Little is known about the internal history of mainland Sokehs (the Palikir area) from the middle of the 18th century to the middle of the 19th. While Kitti and Madolenihmw saw an influx of foreign whaling and trading ships, Palikir was largely ignored. The next noteworthy event took place in the mid-1800s when Sokehs and U briefly went to war. The conflict allegedly began when a Sokehs woman was promised to the Wasai of U and then given instead to the famed “Tattooed Irishman,” James O’Connell, who had arrived on Pohnpei in the 1820s. In the end, Sokehs triumphed, the Wasai of U was killed in battle, and the man’s heart was devoured in ritual fashion by the Wasai Sokehs.
The 1850s saw the arrival of American Protestant missionaries, who founded a mission called Kenan (the Pohnpeian pronunciation of “Canaan“) in what is now Kolonia Town. The presence of the missionaries and their teachings set off a series of convoluted struggles between the mission and the Wasai Sokehs, who rightly believed that the teachings of the church would undermine his chiefly authority. Partly as a result of his resistance, the Protestants were never able to establish any lasting foothold in the north and eventually abandoned the region, focusing their efforts instead on Kitti and Madolenihmw.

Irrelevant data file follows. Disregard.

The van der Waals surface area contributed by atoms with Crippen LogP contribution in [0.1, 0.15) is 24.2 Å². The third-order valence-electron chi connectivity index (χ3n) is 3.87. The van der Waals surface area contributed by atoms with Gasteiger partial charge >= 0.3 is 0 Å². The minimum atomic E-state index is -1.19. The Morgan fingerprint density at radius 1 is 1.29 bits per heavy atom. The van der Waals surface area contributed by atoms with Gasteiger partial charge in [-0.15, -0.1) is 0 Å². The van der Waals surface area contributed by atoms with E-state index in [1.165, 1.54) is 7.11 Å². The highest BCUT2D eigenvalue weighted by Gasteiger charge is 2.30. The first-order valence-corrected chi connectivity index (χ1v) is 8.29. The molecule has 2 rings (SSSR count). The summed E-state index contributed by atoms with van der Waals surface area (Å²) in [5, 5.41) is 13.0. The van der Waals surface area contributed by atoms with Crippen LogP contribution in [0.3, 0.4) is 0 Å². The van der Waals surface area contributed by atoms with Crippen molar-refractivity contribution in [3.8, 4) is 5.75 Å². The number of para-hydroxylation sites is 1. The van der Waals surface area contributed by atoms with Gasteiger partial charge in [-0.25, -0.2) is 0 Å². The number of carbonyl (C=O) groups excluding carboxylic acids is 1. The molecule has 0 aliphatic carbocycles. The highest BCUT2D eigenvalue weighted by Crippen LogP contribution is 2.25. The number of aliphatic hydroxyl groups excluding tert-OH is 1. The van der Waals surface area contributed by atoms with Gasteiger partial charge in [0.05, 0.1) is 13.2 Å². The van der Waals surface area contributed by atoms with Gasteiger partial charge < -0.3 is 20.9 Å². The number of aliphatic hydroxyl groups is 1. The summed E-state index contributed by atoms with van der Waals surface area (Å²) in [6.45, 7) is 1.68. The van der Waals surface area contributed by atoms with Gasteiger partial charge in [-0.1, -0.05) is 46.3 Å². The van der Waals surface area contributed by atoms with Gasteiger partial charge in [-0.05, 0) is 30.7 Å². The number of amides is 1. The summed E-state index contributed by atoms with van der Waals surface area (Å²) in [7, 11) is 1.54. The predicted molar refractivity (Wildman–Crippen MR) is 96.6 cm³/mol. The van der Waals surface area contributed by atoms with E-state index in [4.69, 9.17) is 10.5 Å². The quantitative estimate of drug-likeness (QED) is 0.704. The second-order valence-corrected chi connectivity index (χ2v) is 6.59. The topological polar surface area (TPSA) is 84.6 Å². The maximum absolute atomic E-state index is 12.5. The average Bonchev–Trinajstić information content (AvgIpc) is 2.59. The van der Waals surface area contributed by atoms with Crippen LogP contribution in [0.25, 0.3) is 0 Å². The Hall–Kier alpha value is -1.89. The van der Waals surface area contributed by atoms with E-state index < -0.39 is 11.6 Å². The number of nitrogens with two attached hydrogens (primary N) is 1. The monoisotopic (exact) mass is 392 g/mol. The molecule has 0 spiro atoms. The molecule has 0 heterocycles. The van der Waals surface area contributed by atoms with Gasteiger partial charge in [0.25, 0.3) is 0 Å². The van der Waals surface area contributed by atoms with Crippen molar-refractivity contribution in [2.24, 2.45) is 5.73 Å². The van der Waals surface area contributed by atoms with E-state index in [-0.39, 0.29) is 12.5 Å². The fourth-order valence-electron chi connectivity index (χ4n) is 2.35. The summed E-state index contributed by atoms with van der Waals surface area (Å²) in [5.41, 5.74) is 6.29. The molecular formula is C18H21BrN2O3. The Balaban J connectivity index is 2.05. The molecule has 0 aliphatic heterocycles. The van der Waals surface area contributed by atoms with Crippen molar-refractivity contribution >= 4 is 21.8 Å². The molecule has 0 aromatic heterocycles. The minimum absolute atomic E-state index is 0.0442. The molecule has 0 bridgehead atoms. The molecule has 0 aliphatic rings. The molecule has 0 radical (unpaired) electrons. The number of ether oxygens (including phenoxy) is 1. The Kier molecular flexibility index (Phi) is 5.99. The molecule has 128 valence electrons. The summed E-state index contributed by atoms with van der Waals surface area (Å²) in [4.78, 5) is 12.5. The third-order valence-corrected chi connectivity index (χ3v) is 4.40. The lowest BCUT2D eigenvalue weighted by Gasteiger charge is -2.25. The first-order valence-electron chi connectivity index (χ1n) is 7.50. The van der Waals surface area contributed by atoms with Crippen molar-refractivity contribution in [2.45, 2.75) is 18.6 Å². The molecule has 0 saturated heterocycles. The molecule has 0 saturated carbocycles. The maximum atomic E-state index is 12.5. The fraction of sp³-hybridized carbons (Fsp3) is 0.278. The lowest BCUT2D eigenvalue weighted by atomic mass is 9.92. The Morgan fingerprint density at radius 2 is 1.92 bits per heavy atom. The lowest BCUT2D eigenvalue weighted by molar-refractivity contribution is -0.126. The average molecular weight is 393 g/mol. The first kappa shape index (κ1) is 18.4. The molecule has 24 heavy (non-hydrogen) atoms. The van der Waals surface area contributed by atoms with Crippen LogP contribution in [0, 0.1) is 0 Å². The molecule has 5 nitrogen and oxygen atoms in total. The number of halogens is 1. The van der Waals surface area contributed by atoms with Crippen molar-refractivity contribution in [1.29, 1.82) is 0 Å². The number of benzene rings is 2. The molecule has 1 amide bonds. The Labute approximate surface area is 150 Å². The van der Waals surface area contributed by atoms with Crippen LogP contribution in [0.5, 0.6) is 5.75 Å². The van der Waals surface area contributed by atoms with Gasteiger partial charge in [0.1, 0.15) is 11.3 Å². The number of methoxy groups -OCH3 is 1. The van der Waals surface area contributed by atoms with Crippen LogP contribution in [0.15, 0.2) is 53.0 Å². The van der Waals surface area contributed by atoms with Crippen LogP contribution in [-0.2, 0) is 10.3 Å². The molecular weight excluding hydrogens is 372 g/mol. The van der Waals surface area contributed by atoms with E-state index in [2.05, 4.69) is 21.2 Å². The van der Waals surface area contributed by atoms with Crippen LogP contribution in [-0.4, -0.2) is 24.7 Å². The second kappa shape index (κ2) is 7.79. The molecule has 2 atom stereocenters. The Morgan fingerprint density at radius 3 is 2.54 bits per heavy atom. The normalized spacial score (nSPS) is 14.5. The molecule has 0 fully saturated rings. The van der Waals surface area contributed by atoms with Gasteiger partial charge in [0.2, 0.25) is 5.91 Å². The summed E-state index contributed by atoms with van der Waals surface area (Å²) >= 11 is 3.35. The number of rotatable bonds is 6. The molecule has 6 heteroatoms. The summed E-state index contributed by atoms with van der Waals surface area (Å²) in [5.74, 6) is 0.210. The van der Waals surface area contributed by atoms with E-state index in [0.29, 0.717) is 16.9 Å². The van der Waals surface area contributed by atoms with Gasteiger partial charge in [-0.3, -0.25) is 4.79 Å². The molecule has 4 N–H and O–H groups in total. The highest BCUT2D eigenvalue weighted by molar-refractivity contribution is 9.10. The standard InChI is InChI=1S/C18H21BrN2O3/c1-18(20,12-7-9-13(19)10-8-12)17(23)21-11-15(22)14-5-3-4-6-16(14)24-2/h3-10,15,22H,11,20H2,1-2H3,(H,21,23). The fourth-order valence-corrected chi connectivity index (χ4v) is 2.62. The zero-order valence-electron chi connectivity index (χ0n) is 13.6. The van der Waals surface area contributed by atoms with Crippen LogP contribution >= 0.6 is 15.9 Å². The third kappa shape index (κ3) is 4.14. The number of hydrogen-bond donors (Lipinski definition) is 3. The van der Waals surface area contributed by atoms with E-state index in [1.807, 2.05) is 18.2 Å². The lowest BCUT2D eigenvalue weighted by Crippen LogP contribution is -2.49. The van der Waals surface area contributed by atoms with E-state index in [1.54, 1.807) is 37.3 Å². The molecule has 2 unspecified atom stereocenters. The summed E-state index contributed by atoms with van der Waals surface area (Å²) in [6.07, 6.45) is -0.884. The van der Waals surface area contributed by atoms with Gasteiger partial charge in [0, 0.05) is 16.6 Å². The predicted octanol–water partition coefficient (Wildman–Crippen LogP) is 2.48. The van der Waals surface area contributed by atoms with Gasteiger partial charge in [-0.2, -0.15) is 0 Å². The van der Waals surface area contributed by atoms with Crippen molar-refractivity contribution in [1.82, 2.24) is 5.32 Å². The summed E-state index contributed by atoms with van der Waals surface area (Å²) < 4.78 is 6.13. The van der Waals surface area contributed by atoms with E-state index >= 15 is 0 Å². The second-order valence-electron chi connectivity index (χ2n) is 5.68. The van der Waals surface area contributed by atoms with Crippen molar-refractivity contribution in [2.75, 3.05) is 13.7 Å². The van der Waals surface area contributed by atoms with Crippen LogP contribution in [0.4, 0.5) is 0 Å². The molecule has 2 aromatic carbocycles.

On July 25th, 1886, the Spanish warship, Manila, landed at Rohnkitti and claimed Pohnpei as a Spanish territory. The northern peninsula of Mesenieng was chosen as the site of the new colony because the surrounding harbors had already been well mapped. The first governor Don Isidro Posadillo arrived on March 13th, 1887, with a party of 85, including Filipino soldiers, laborers, and Catholic priests. A church and residential buildings were quickly constructed in the area called Niahlik (where the Kolonia Ball Park is now located) and named Santiago de la Ascension, though it usually went by the nickname La Colonia (“the colony”). Almost immediately, conflicts erupted between the Spanish and the Protestant missionaries, whose mission station had been established in the area more than thirty years earlier. When Edward Doane, leader of the mission protested the Spanish encroachment, he was arrested and deported to Manila.